Return on Investment
Measuring the Return on Investment (ROI) in Coaching
Coaching is an Investment
Coaching is an investment. According to an article, “What Can Coaches Do for You?” in the Harvard Business Review, organizations can plan on paying between $200 and $500 per hour for coaching, with executive coaches charging up to $3,500 per hour. And this article is from 20 years ago!
Nonetheless, we can all appreciate those who know the price of everything and the value of little. If you paid $3,500 and yet you earned $7,000, you would be more than happy about your initial investment. We now know of various studies detailing the return on investment (ROI) of coaching exceeds 100%.
The numbers speak for themselves:
• In the study, Maximizing the Impact of Executive Coaching: Behavior Change, Organizational Outcomes, and Return on Investment, published in the Manchester Review, the return on investment for the 43 participants who estimated it, averaged nearly 5.7 times the initial investment (Joy McGovern, et al., 2001).
• According to Booz Allen Hamilton’s executive development director, Vernita Parker-Wilkins, in their study, coaching produced intangible and monetary benefits for seven out of eight business impact areas, and they realized a return on investment of 689 percent.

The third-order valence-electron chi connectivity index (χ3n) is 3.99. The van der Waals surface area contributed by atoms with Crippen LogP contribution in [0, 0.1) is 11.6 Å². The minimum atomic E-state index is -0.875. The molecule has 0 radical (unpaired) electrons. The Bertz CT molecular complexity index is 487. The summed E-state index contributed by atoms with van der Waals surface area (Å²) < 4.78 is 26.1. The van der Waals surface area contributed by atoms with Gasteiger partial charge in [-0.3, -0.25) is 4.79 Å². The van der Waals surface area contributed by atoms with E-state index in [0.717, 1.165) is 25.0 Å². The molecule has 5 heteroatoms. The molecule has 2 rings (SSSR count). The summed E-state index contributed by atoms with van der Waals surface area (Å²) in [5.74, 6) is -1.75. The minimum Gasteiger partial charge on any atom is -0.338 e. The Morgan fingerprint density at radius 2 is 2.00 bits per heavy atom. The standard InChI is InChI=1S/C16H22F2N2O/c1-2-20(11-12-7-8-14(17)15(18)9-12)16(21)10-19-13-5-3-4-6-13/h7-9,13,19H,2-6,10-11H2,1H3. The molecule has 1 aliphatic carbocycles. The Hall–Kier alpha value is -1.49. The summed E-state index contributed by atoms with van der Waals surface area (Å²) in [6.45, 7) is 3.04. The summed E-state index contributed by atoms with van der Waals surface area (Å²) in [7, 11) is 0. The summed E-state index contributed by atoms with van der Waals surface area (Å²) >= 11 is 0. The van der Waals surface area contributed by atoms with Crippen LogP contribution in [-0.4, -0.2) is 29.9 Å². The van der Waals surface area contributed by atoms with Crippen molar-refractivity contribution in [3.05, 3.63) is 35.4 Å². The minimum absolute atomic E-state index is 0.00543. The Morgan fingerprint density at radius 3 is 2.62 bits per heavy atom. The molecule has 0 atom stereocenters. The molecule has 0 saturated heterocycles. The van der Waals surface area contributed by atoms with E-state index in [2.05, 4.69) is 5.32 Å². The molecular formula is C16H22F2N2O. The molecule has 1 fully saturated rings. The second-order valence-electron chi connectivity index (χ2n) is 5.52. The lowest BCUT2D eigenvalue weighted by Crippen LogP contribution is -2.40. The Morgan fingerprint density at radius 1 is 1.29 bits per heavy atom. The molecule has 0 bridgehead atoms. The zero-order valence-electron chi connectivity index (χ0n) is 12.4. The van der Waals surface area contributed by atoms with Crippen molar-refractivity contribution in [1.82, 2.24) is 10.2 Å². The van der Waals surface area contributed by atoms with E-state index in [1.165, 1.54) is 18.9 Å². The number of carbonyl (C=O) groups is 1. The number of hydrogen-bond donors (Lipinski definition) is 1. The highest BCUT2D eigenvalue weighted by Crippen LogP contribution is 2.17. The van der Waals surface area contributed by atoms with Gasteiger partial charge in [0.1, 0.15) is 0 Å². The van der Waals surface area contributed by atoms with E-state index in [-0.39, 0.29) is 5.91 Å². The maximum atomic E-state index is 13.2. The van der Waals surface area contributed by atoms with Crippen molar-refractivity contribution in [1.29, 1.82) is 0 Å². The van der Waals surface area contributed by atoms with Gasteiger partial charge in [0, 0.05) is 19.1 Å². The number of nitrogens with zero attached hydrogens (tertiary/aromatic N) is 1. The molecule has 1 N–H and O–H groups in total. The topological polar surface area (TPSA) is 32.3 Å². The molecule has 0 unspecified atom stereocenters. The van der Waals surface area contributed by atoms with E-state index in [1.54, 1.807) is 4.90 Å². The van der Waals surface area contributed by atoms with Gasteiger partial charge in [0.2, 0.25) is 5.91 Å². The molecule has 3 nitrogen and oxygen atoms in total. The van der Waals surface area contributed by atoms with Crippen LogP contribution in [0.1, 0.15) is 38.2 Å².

• An internal coaching program at Intel confirmed similar results; their program resulted in a return on investment of more than 600 percent.
How will I know if my investment in coaching will be worth it?
You can calculate your return on investment (ROI), once your team members have received coaching, you paid for the coaching, and you have evaluated the results. You subtract the cost from the total value gained, divide by the cost, and multiply the results by 100%. For example, if you paid a coach $3,000 for coaching services that resulted in a $10,000 increase in your gross income, your ROI would be ($10,000 – $3,000)/$3,000 x 100% = 233%.
Keep in mind when you are deciding whether to hire a coach, you won’t yet have the numbers to evaluate to determine if coaching will be worth it. Several factors, other than cost, also contribute to ROI, and involve:
• The fit of the coach with the opportunity you seek.
• The complexity and ambiguity of the circumstances surrounding the situation or opportunity.
• Your team member’s commitment to heeding the advice of the coach.
• The amount of money you will most likely save or earn because of the engagement.
Assuming you hire a coach well suited to your circumstances or needs, and your team member is committed to following the coach’s guidance, the extent to which coaching will contribute to the ROI you seek, will largely come down to:
• What will it cost?
• Will it save money, increase revenue, or deliver value in other ways such as solving issues or exploiting opportunities?
After you have considered your desired outcomes, the cost of coaching, and the potential ROI, you will be better informed to have productive discussions about the value coaching may bring to your organization. Contact me to learn more about how coaching may benefit your organization.